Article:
Victor Han^{1} and Chunlei Liu^{1,2}

^{1}Electrical Engineering and Computer Sciences, University of California, Berkeley, Berkeley, CA, United States, ^{2}Helen Wills Neuroscience Institute, University of California, Berkeley, Berkeley, CA, United States

We present a fully geometric view of multiphoton excitation by taking a particular rotating frame transformation. In this rotating frame, we find that multiphoton excitations appear just like single-photon excitations again, and thus, we can readily generalize concepts already explored in standard single-photon excitation. With a homebuilt low-frequency (~ kHz) coil, we execute a standard slice-selective pulse sequence with all of its excitations replaced by their equivalent two-photon versions. With a multiphoton interpretation of oscillating gradients, we present a novel way to transform a standard slice-selective adiabatic pulse into a multiband one without modifying the RF pulse shape itself.

To analyze multiphoton excitation, consider two $$$B_1$$$ fields with frequencies $$$\omega_{xy}$$$ and $$$\omega_z$$$ along the xy-plane and z-axis respectively. The total magnetic field in the laboratory frame is $$B_z=B_0+B_{1,z}\cos{\left(\omega_zt\right)}\hspace{2em}[1]$$ $$B_x=B_{1,xy}\cos{\left(\omega_{xy}t\right)}\hspace{2em}[2]$$ $$B_y=-B_{1,xy}\sin{\left(\omega_{xy}t\right)}\hspace{2em}[3]$$ where the RF field in the xy-plane is clockwise circularly polarized; $$$B_{1,xy}$$$ and $$$B_{1,z}$$$ are amplitudes of each RF field. In a clockwise rotating frame with an angular velocity of $$$\omega_{rot}$$$, the effective $$$B_z$$$ field is $$B_{z,eff}=B_z-\frac{\omega_{rot}}{\gamma}\hspace{2em}[4]$$ To generate time-invariant $$$B_{z,eff}$$$, we choose $$\omega_{rot}=\omega_{xy}+\gamma B_{1,z}\cos{\left(\omega_zt\right)}\hspace{2em}[5]$$ We refer to this rotating frame as the phase-modulated rotating frame following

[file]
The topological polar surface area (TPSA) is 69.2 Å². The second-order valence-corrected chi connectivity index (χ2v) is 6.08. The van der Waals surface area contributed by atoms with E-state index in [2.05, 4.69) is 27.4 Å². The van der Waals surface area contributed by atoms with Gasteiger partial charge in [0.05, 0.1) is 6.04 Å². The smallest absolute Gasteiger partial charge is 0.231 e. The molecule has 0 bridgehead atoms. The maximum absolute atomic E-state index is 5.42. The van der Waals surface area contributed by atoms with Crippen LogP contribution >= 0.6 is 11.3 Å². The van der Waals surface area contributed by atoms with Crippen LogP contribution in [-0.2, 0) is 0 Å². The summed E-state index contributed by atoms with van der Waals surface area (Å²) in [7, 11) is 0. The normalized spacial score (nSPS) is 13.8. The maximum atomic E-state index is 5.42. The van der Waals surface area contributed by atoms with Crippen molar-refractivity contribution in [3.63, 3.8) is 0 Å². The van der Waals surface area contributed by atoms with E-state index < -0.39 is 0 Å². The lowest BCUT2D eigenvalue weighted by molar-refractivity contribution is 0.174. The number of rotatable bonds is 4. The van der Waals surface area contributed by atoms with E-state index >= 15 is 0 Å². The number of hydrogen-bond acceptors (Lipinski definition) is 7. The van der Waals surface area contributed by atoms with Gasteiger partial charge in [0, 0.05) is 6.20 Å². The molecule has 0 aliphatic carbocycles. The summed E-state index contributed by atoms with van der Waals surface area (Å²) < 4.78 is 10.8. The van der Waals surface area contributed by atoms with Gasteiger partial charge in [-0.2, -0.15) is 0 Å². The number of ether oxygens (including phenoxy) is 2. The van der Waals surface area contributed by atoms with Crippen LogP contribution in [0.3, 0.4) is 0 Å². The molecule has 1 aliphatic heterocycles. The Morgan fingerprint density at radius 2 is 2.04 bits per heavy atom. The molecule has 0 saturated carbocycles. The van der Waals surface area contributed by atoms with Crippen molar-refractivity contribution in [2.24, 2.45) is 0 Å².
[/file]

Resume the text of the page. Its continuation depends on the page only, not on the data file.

- Single-photon resonance: If $$$\omega_{xy}=\gamma B_0$$$, then $$$B_{z,eff}=0$$$ and $$$B_{x,eff}$$$ tilts magnetization from the z-axis. This is the normal on-resonance condition.
- Two-photon resonances: If $$$\omega_{xy}=\gamma B_0\pm\omega_z$$$, then $$$B_{z,eff}=\mp\frac{\omega_z}{\gamma}$$$. The linearly polarized RF field $$$B_{y,eff}$$$ oscillates with an angular frequency of $$$\omega_z$$$, matching the amplitude of $$$B_{z,eff}$$$, which induces resonances. These two new resonances correspond to state transitions where a single xy-polarized photon is absorbed and a single z-polarized photon is absorbed or emitted, depending on whether the xy-frequency is below or above the Larmor frequency. From Eq. [13], consistent with past work, the effective angular nutation frequency for two-photon excitation is $$\omega_{nut}=\frac{\gamma B_{1,xy}\gamma B_{1,z}}{2\omega_z}\hspace{2em}[14]$$ If more terms are kept in the Taylor expansion of Eqs. [10,11], we can analyze higher-order excitations with three or more photons. However, Taylor expansion requires $$$\frac{\gamma B_{1,z}}{\omega_z}\ll1$$$. Alternatively, we can exactly expand $$$B_{x,eff}$$$ and $$$B_{y,eff}$$$ using Bessel functions, which reveals that for any integer $$$n$$$, resonance occurs whenever $$\omega_{xy}=\gamma B_0+n\omega_z\hspace{2em}[15]$$ and for each integer $$$n$$$, the corresponding effective angular nutation frequency is $$\omega_{nut}=\gamma B_{1,xy}J_n\left(\frac{\gamma B_{1,z}}{\omega_z}\right)\hspace{2em}[16]$$

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